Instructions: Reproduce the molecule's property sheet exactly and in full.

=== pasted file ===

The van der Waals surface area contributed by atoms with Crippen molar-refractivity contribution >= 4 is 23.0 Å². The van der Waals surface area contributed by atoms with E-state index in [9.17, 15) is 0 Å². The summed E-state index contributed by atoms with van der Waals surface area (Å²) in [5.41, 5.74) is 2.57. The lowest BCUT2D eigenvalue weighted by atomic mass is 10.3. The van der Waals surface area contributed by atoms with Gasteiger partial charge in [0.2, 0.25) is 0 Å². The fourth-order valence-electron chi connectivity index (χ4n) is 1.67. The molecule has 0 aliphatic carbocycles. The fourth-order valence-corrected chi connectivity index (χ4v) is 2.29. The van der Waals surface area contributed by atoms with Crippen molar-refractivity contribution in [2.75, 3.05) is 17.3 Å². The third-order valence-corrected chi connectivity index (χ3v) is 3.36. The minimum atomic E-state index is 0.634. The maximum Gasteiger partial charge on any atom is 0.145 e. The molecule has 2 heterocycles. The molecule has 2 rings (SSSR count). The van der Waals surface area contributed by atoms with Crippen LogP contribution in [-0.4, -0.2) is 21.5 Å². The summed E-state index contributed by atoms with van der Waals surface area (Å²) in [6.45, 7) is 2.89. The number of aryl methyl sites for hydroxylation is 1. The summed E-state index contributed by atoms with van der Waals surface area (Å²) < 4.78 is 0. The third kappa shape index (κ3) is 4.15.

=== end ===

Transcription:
The van der Waals surface area contributed by atoms with Crippen molar-refractivity contribution >= 4 is 23.0 Å². The van der Waals surface area contributed by atoms with E-state index in [9.17, 15) is 0 Å². The summed E-state index contributed by atoms with van der Waals surface area (Å²) in [5.41, 5.74) is 2.57. The lowest BCUT2D eigenvalue weighted by atomic mass is 10.3. The van der Waals surface area contributed by atoms with Gasteiger partial charge in [0.2, 0.25) is 0 Å². The fourth-order valence-electron chi connectivity index (χ4n) is 1.67. The molecule has 0 aliphatic carbocycles. The fourth-order valence-corrected chi connectivity index (χ4v) is 2.29. The van der Waals surface area contributed by atoms with Crippen molar-refractivity contribution in [2.75, 3.05) is 17.3 Å². The third-order valence-corrected chi connectivity index (χ3v) is 3.36. The minimum atomic E-state index is 0.634. The maximum Gasteiger partial charge on any atom is 0.145 e. The molecule has 2 heterocycles. The molecule has 2 rings (SSSR count). The van der Waals surface area contributed by atoms with Crippen LogP contribution in [-0.4, -0.2) is 21.5 Å². The summed E-state index contributed by atoms with van der Waals surface area (Å²) in [6.45, 7) is 2.89. The number of aryl methyl sites for hydroxylation is 1. The summed E-state index contributed by atoms with van der Waals surface area (Å²) < 4.78 is 0. The third kappa shape index (κ3) is 4.15.